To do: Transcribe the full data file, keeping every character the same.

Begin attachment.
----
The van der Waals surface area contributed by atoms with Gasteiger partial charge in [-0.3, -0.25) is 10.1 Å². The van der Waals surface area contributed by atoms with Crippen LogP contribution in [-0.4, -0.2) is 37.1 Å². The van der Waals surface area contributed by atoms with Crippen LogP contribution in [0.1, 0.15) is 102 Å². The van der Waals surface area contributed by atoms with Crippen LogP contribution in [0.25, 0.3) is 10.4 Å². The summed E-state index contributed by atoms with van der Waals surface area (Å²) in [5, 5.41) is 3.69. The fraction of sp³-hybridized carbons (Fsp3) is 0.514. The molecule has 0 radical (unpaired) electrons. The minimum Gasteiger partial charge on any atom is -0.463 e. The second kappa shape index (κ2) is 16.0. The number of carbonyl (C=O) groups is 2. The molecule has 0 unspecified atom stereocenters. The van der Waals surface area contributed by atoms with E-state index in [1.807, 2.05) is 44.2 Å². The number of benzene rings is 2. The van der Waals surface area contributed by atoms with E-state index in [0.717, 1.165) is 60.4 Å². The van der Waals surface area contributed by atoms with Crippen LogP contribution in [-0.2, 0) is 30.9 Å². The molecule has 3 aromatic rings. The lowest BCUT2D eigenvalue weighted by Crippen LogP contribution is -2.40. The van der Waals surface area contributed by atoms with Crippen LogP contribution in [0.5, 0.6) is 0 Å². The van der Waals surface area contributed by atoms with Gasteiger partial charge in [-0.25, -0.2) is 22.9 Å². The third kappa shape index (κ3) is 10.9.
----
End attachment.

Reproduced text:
The van der Waals surface area contributed by atoms with Gasteiger partial charge in [-0.3, -0.25) is 10.1 Å². The van der Waals surface area contributed by atoms with Crippen LogP contribution in [-0.4, -0.2) is 37.1 Å². The van der Waals surface area contributed by atoms with Crippen LogP contribution in [0.1, 0.15) is 102 Å². The van der Waals surface area contributed by atoms with Crippen LogP contribution in [0.25, 0.3) is 10.4 Å². The summed E-state index contributed by atoms with van der Waals surface area (Å²) in [5, 5.41) is 3.69. The fraction of sp³-hybridized carbons (Fsp3) is 0.514. The molecule has 0 radical (unpaired) electrons. The minimum Gasteiger partial charge on any atom is -0.463 e. The second kappa shape index (κ2) is 16.0. The number of carbonyl (C=O) groups is 2. The molecule has 0 unspecified atom stereocenters. The van der Waals surface area contributed by atoms with E-state index in [1.807, 2.05) is 44.2 Å². The number of benzene rings is 2. The van der Waals surface area contributed by atoms with E-state index in [0.717, 1.165) is 60.4 Å². The van der Waals surface area contributed by atoms with Crippen LogP contribution in [-0.2, 0) is 30.9 Å². The molecule has 3 aromatic rings. The lowest BCUT2D eigenvalue weighted by Crippen LogP contribution is -2.40. The van der Waals surface area contributed by atoms with Crippen LogP contribution in [0.5, 0.6) is 0 Å². The van der Waals surface area contributed by atoms with Gasteiger partial charge in [-0.25, -0.2) is 22.9 Å². The third kappa shape index (κ3) is 10.9.